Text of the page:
A fine League Cup run may be a welcome diversion from a relegation battle for the Hammers, but historical precedent worries Mark Segal
In a season which so far has bought nothing but pain, disappointment and misery, the Carling Cup is providing some light relief for West Ham fans. While Avram Grant’s limited team plod along unconvincingly in the Premier League, the season’s first cup competition has seen them score wins over Sunderland, Stoke and, most impressively, Manchester United in the quarter-finals.
That 4-0 victory at a freezing Upton Park in late November secured the club’s first League Cup semi-final appearance in over 20 years and puts them two games away from a first Wembley final in almost 30 years. But while the thought of facing Birmingham over two legs has not led to too many sleepless nights for those dreaming of the national stadium, for many with a sense of history West Ham’s reappearance at this stage of the competition brings back some rotten memories of two of the club’s most disappointing results in recent times. And there are parallels with this season which could have Grant shifting uneasily in his dugout.
The 1988-89 First Division campaign had started poorly at Upton Park with an opening day thumping at Southampton setting the tone for a miserable early part of the season. But while the Hammers were shipping goals in the league, they could not stop scoring them in the League Cup. First up Derby were dispatched 5-0 in the third round and then champions Liverpool left east London on the back of a 4-1 thrashing.
This game saw Paul Ince come to national prominence after he belted in a volley direct from a corner, while Tony Gale finished off the evening with a sweetly struck free-kick to inflict Liverpool’s worst domestic cup defeat in almost 50 years. A quarter-final win over Aston Villa after Christmas set up a last-four meeting with Luton Town. Despite the Hatters being the cup holders, like West Ham they too were struggling at the wrong end of the table and Hammers fans were confident. How wrong they were.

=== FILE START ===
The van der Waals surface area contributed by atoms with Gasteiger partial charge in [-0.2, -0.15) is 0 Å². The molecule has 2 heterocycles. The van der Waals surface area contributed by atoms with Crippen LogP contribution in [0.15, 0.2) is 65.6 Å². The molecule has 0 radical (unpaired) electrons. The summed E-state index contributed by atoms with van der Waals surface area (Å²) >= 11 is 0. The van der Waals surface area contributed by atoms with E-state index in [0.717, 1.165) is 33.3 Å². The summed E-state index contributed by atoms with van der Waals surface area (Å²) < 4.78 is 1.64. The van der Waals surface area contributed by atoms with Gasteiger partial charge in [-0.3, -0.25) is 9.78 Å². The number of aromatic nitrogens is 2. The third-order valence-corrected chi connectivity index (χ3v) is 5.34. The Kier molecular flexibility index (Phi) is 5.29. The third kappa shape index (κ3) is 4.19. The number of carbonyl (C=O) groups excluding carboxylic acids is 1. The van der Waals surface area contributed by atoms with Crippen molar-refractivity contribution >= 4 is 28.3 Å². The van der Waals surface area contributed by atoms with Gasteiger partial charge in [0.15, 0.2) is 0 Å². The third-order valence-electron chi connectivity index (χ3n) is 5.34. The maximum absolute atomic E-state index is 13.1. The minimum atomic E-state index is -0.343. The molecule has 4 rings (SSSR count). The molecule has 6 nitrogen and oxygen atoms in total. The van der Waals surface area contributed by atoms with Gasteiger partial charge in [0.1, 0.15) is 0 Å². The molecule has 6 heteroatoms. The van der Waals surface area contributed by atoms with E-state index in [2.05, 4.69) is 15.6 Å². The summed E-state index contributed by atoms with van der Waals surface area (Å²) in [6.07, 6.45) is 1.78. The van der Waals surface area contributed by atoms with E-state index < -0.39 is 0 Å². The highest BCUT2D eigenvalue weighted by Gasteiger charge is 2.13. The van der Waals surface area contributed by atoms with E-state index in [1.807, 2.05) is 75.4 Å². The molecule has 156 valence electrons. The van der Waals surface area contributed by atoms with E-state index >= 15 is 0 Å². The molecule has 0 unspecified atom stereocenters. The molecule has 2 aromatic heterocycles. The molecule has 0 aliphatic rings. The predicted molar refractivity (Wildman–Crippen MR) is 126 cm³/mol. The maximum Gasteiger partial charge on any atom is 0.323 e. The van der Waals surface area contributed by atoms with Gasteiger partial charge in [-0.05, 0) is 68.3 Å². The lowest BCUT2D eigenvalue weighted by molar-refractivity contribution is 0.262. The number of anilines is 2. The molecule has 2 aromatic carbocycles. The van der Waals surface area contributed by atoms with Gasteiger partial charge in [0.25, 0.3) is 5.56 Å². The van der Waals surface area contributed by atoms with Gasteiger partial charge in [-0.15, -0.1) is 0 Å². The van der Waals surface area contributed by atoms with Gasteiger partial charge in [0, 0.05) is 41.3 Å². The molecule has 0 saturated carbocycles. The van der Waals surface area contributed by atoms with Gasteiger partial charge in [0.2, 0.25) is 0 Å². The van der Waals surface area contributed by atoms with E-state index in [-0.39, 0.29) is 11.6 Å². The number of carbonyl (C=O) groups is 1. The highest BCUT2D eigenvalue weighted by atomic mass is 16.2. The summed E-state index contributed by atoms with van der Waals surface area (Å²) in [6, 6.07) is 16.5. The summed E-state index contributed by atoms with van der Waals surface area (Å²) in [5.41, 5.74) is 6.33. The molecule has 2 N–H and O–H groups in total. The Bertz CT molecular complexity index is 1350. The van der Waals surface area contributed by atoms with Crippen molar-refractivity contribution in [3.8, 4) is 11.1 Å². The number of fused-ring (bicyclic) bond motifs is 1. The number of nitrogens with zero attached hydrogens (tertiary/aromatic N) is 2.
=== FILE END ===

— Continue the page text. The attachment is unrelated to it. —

On a bright Sunday afternoon in front of the ITV cameras, West Ham put in one of their poorest performances in a season full of poor performances. Northern Ireland international goalkeeper Allen McKnight, who was having an awful debut season at the club, was beaten three times and was singled out for blame by the fans behind his goal on the old North Bank.
At one point a frustrated fan ran on the pitch to remonstrate with McKnight and it was telling that not one team-mate came to his aid. The Hammers chased a lost cause in the second leg and ended up losing 5-0 on aggregate. A miserable season ended with the club relegated and manager John Lyall sacked after 15 years in charge.
New manager Lou Macari took over in the summer and a bright opening to the season quickly led to thoughts of promotion. But the playing style adopted by the former Manchester United forward won him few friends in the East End and meant when results failed to materialise the pressure increased.
An FA Cup third round defeat to lowly Torquay and legal rumblings following his time as manager of Swindon meant Macari was under pressure going into the New Year, but again the League Cup provided some relief. After two draws, West Ham faced Derby in a second replay at the quarter-final stage and just about scraped through in one of the most bruising encounters I’ve ever witnessed. But once again the semi-finals proved a massive let-down.
Facing promotion rivals Oldham, the Hammers travelled to Boundary Park on Valentine’s Day 1990 in good heart but all that followed on the Latics’ notorious plastic pitch was another League Cup capitulation – and a dream for football headline writers across the country. Not content with matching the three Luton had put past the Hammers the season before, Oldham went for the jugular and ended up scoring six without reply. Four days later Macari was sacked.
Club legend Billy Bonds was swiftly appointed as the club’s new manager and a fired-up West Ham side at least restored some pride with a 3-0 second-leg victory. However, Bonds couldn’t put together a run needed in the league and the Hammers stayed in the second tier. Fast forward 20 years and the League Cup is once again diverting attention away from league form.
But if history is anything to go by, West Ham supporters shouldn’t be checking their availability on final day just yet and Grant may soon find out that the competition is not quite the comfort blanket he thought it was.
From WSC 288 February 2011